Question: I noticed in a book I’m reading that authority and inspiration for both the OT and the NT are credited to the spoken word as well as to the written word. Knowing that there was a strong Jewish tradition of handing down teaching orally and that the Catholic church often runs to ‘oral traditions’ to explain their interpretation of the Scripture as well as to support some of their practices, where does that leave us Protestants? I’ve been trained to rely solely on the Bible as the basis for authority. Do we have room for both oral and written authority? Is consideration of oral traditions and teaching merited? I know that the Bible is sufficient in all ways but I also know that there is much more out there, so to speak.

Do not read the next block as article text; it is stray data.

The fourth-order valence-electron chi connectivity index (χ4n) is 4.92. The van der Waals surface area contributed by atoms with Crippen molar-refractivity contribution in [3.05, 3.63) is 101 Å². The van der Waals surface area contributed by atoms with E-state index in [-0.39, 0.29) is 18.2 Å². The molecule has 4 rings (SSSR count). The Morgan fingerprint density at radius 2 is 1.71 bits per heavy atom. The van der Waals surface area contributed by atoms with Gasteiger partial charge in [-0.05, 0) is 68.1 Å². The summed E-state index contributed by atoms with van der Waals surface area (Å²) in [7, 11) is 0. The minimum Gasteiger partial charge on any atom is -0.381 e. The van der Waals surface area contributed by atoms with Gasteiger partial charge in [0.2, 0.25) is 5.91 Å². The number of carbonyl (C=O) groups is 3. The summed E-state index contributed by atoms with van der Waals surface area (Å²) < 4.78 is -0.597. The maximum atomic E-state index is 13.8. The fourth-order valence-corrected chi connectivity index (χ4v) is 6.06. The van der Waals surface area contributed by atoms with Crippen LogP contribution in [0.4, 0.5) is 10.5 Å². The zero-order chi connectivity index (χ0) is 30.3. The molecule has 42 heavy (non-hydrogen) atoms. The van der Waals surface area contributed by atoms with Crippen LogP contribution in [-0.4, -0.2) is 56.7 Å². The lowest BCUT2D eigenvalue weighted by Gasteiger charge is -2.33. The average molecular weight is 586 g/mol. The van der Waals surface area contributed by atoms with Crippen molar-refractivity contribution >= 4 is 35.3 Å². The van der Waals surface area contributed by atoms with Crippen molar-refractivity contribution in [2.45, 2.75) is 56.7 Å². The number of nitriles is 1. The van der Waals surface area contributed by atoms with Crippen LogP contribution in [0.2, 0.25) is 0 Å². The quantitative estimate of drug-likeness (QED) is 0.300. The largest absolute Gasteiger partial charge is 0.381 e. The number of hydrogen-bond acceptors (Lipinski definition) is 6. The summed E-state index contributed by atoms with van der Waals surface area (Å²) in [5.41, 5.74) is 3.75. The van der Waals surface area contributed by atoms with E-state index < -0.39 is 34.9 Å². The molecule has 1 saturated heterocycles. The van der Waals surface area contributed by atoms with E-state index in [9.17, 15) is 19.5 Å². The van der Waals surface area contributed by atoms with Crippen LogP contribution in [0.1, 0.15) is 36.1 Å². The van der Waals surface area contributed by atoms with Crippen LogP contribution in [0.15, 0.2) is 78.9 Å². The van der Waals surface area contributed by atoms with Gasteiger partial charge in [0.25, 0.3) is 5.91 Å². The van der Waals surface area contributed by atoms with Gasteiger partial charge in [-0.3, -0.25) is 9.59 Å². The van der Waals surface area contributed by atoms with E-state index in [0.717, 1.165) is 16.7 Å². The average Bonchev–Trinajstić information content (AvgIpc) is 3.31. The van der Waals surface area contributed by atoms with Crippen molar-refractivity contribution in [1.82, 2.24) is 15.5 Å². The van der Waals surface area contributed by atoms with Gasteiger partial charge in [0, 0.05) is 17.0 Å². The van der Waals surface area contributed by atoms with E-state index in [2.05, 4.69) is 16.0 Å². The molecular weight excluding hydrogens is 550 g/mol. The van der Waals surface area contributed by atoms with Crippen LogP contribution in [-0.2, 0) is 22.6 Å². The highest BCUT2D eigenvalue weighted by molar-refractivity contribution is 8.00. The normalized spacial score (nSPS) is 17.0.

Answer: We believe that the oral words of the prophets that God meant for us to have as authoritative direction from Him were recorded in the Scriptures. Inspiration technically refers to the written text. There may have been other sayings of Jesus that circulated or those of other prophets or apostles. But unless we have them in recorded Scripture we cannot be assured that they have been accurately recorded and are therefore to be obeyed. There are teachings that have come down by tradition that may have benefit for us to consider, but again, unless they are in Scripture, they are not authoritative directives for the church or our lives.